Can angina be felt in your arm and jaw and not your chest or does the pain from your chest radiate to those places? I get off and on jaw pains and left arm/elbow pains. They come and go it can be while im just sitting here or it can be when im really stressed. I have seen a few cardiologist and had every test done besides a cath and they all showed my heart is fine.
Last edited by confused32; 07-12-2006 at 02:42 PM.
Angina can certainly be felt in your arms and it does or can radiate to your body. In my arms it is not so much pain but more of an ache - much like arthritis. Aches and pains in the neck, jaw and back are not uncommon.
There are several forms of angina. Stable angina is stress- or exercise-induced but there are other forms that can strike at any time. Unstable angina, sometimes the precursor to a heart attack, is obviously more serious.
No doubt your cardiologist has checked this out.
Your age, weight, exercise regime and fitness, diet, family history, and whether or not you smoke, is a rough guide to your susceptibility group.
Of course it's not 100% and I would suggest keeping at it until it's resolved to your satisfaction.
A friend of mine never smoked or drank, exercised regularly, grew and ate his own vegies and kept very trim. He did not like doctors. He collapsed one day and that was it. He was taking cough syrup for his angina.
Since you've had all the tests but catheter angio and they all point away from angina, I'd trust them.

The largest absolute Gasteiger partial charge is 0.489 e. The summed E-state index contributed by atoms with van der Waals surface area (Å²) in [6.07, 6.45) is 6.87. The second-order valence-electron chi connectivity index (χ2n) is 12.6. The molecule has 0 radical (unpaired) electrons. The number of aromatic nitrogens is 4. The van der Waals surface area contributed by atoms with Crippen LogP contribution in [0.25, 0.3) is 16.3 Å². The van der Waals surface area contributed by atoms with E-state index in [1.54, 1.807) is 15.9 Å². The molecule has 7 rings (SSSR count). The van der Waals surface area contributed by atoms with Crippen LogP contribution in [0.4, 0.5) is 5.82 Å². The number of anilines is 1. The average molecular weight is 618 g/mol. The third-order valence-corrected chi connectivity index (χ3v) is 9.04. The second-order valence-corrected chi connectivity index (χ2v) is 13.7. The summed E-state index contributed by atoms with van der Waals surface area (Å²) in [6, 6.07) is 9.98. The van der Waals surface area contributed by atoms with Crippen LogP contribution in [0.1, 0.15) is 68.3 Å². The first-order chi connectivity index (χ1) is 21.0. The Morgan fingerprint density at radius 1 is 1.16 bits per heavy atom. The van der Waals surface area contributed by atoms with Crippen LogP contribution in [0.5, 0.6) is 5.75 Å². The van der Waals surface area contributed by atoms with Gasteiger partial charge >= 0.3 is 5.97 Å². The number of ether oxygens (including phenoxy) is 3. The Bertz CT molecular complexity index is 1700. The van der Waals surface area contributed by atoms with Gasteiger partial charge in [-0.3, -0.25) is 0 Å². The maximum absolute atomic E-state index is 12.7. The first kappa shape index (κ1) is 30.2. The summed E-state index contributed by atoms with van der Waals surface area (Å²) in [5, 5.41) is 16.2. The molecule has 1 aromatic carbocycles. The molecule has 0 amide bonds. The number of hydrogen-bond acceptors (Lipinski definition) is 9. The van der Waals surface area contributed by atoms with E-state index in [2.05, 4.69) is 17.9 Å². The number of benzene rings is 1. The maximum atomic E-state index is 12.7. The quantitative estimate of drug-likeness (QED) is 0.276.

Chest or arm pains are not likely alone to point to angina in the absence of chest discomfort but it IS possible. If any of the pains is associated with shortness of breath, then angina is more likely.
I hink having a catheter/angiogram with your symptoms comes down on the wrong side of risk/benefit ratio.
I have mentioned this before but I think it is worth repeating. One, I had arm pain, often without chest pain, and cath revealed 85% to 90% blockage. I have had stress tests that were negative yet I was still blocked, up to 95%. In that last test (again without chest pain), the clue was the wave pattern was "not normal", so they went to a cath and saw the blockage.
While eveyone is different, and while doctors will quote statistics and group averages, my experience says that arm pain without chest pain, or stress tests without results does NOT NECESSARILY mean that coronary arteries are not blocked.
Also, with arm pain/chest pain, it is often useful to catalog additional symptoms if any that occur at the same time. The list is drawn from people's experiences and can include shortness of breath, nausea, cold sweats, possibly erratic pulse rate in addition to the pains. Not all have to be present at the same time.